As President Benson states, many of us are sinning in ignorance, because we don’t really understand what pride is and how it works, so we can’t really tell if we are guilty of having pride. The world has turned pride into a virtue. We are proud of ourselves, proud of our children or sports team. We are taught by the world that we SHOULD BE proud, that it is a good thing. They tell us that the opposite of pride is shame. This is a lie. The opposite of pride is humility, and subjecting our wills to God. We need to think long and hard on how we truly feel about the definition of pride. Who is right and who is wrong?

If we believe the world is right then pride is a good thing and something we should seek after. If we truly believe God then we should seek to humble ourselves and only seek the establishment of God’s will in our lives and the salvation and welfare of all those with whom we come in contact. The world would call this being of weak character. God calls this being obedient and faithful.

The scriptures in today’s lesson are very clear that God has nothing good in store for those He considers to be prideful. The proud will not just be taught a lesson in humility, but they will be given the lesson with a severe lashing. Notice as you read these two chapters how strong Isaiah’s words are against those God considers to be guilty of pride. We don’t have to be proud. We can seek out God’s help to learn humility, but it will mean, for many of us, learning to eat crow/humble pie, and learning to swallow our pride. (I am sure there are other expressions you can think of to fill in the blanks here, but hopefully you get my drift.)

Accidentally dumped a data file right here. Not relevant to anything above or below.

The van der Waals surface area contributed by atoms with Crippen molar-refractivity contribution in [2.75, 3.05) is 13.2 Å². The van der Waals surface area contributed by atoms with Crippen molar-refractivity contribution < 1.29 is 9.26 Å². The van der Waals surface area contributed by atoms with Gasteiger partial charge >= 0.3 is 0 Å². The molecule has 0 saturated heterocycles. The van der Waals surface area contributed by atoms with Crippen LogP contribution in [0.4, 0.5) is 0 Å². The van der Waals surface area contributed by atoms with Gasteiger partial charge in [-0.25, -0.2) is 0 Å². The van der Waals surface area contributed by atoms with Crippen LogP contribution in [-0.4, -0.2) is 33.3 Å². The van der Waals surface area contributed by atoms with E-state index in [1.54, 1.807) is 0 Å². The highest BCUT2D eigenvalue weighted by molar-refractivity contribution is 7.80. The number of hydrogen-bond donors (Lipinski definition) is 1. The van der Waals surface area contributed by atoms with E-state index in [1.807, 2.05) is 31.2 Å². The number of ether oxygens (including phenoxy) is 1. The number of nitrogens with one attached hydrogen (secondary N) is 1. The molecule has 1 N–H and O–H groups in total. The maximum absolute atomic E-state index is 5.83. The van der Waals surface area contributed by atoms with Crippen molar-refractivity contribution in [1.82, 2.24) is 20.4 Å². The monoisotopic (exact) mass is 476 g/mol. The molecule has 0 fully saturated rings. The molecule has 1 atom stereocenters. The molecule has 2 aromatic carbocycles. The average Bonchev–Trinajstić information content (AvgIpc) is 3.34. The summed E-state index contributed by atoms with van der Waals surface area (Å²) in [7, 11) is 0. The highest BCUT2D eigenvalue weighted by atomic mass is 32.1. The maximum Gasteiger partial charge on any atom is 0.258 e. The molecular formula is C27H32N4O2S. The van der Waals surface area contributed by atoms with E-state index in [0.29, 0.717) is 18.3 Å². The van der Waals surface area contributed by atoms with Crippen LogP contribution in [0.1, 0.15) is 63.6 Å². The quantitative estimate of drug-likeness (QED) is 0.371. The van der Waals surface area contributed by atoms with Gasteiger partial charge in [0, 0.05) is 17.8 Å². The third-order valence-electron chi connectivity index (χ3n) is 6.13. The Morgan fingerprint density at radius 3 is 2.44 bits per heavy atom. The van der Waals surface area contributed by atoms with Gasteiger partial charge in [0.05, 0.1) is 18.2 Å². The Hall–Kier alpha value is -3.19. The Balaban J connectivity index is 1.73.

As an aside, I would like to point out that ministering is the cure for living a pride-filled life. Learning to look for the needs of others, and seeking God’s help in filling those needs, is what ministering is all about. Perhaps we should all take stock of how much actual time we spend directly ministering to the needs of someone other than those who will benefit us when we help them. Many of us will probably find that out of any 24 hour period only a moment or two is actually devoted to pure and sacred service to someone else who cannot respond in kind, and perhaps not even that much time. If we search through our days and have difficulty finding specific examples of how we are selflessly serving others, chances are we may need to rethink who we are really worshiping, ourselves, our things, or God.